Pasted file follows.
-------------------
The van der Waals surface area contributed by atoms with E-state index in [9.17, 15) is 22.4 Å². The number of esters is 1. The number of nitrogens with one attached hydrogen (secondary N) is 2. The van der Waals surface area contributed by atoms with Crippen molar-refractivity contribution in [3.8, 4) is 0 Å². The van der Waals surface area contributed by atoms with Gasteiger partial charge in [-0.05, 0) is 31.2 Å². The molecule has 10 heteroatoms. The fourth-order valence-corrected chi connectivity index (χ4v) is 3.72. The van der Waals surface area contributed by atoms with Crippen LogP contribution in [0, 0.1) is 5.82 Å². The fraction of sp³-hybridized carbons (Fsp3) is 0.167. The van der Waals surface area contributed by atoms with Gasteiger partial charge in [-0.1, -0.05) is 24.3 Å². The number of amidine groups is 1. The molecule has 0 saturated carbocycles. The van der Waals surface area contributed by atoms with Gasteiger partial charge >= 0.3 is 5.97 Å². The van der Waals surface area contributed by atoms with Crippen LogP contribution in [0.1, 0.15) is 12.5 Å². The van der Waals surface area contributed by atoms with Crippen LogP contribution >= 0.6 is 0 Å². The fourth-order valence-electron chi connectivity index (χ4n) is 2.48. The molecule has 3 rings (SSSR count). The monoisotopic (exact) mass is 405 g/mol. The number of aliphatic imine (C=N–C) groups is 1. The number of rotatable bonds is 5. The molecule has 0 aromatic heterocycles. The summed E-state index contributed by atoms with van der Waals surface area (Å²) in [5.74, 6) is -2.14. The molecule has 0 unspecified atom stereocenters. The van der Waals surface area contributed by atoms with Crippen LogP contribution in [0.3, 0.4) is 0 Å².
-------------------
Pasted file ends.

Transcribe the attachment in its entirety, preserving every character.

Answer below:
The van der Waals surface area contributed by atoms with E-state index in [9.17, 15) is 22.4 Å². The number of esters is 1. The number of nitrogens with one attached hydrogen (secondary N) is 2. The van der Waals surface area contributed by atoms with Crippen molar-refractivity contribution in [3.8, 4) is 0 Å². The van der Waals surface area contributed by atoms with Gasteiger partial charge in [-0.05, 0) is 31.2 Å². The molecule has 10 heteroatoms. The fourth-order valence-corrected chi connectivity index (χ4v) is 3.72. The van der Waals surface area contributed by atoms with Crippen LogP contribution in [0, 0.1) is 5.82 Å². The fraction of sp³-hybridized carbons (Fsp3) is 0.167. The van der Waals surface area contributed by atoms with Gasteiger partial charge in [-0.1, -0.05) is 24.3 Å². The number of amidine groups is 1. The molecule has 0 saturated carbocycles. The van der Waals surface area contributed by atoms with Gasteiger partial charge >= 0.3 is 5.97 Å². The van der Waals surface area contributed by atoms with Crippen LogP contribution in [0.1, 0.15) is 12.5 Å². The van der Waals surface area contributed by atoms with Crippen LogP contribution >= 0.6 is 0 Å². The fourth-order valence-electron chi connectivity index (χ4n) is 2.48. The molecule has 3 rings (SSSR count). The monoisotopic (exact) mass is 405 g/mol. The number of aliphatic imine (C=N–C) groups is 1. The number of rotatable bonds is 5. The molecule has 0 aromatic heterocycles. The summed E-state index contributed by atoms with van der Waals surface area (Å²) in [5.74, 6) is -2.14. The molecule has 0 unspecified atom stereocenters. The van der Waals surface area contributed by atoms with Crippen LogP contribution in [0.3, 0.4) is 0 Å².